Serializability is a given set of interleaved transactions is said to be serial sable if and only if it produces the same results as the serial execution of the same transactions Serializability is an important concept associated with locking.
It guarantees that the work of concurrently executing transactions will leave the database state as it would have been if these transactions had executed serially.
This requirement is the ultimate criterion for database consistency and is the motivation for the two-phase locking protocol, which dictates that no new locks can be acquired on behalf of a transaction after the DBMS releases a lock held by that transaction.
In practice, this protocol generally means that locks are held until commit time.
Serializability is the classical concurrency scheme. It ensures that a schedule for executing concurrent transactions is equivalent to one that executes the transactions serially in some order.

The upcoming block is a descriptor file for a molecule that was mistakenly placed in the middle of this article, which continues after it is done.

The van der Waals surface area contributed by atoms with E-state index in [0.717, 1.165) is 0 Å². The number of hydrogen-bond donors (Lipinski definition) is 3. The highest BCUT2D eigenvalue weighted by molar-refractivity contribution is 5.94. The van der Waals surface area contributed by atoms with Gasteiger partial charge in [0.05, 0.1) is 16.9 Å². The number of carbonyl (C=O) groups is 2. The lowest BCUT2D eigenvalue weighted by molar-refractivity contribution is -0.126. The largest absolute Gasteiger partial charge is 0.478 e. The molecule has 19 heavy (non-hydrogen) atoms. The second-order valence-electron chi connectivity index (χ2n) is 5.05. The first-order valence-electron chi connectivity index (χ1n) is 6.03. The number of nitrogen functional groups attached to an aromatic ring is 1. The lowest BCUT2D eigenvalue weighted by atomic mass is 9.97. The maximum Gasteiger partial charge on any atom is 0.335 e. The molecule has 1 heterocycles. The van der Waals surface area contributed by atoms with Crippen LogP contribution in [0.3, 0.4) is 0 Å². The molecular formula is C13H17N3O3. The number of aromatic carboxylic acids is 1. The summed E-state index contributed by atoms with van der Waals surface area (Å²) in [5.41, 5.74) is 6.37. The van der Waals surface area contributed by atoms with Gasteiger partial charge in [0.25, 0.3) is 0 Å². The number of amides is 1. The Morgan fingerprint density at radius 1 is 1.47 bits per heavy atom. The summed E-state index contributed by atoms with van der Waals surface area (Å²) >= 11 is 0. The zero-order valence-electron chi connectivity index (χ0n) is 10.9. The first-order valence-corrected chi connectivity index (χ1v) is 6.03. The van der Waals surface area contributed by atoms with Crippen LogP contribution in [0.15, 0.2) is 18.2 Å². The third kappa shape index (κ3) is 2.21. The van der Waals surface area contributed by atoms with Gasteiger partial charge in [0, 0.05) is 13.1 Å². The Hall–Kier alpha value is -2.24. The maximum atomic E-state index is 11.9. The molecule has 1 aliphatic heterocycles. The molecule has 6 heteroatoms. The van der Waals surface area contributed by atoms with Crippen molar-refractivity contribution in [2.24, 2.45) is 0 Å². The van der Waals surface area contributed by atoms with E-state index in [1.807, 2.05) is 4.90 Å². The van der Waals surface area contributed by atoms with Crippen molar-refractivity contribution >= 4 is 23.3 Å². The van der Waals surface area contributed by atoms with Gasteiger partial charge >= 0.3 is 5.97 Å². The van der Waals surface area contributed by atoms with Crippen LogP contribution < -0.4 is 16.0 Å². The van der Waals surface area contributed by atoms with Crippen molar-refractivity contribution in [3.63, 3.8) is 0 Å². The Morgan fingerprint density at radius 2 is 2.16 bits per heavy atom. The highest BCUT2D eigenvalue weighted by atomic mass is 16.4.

It assumes that all accesses to the database are done using read and write operations. A schedule is called ``correct'' if we can find a serial schedule that is ``equivalent'' to it.
Given a set of transactions T1...Tn, two schedules S1 and S2 of these transactions are equivalent if the following conditions are satisfied:
Read-Write Synchronization: If a transaction reads a value written by another transaction in one schedule, then it also does so in the other schedule
Write-Write Synchronization: If a transaction overwrites the value of another transaction in one schedule, it also does so in the other schedule.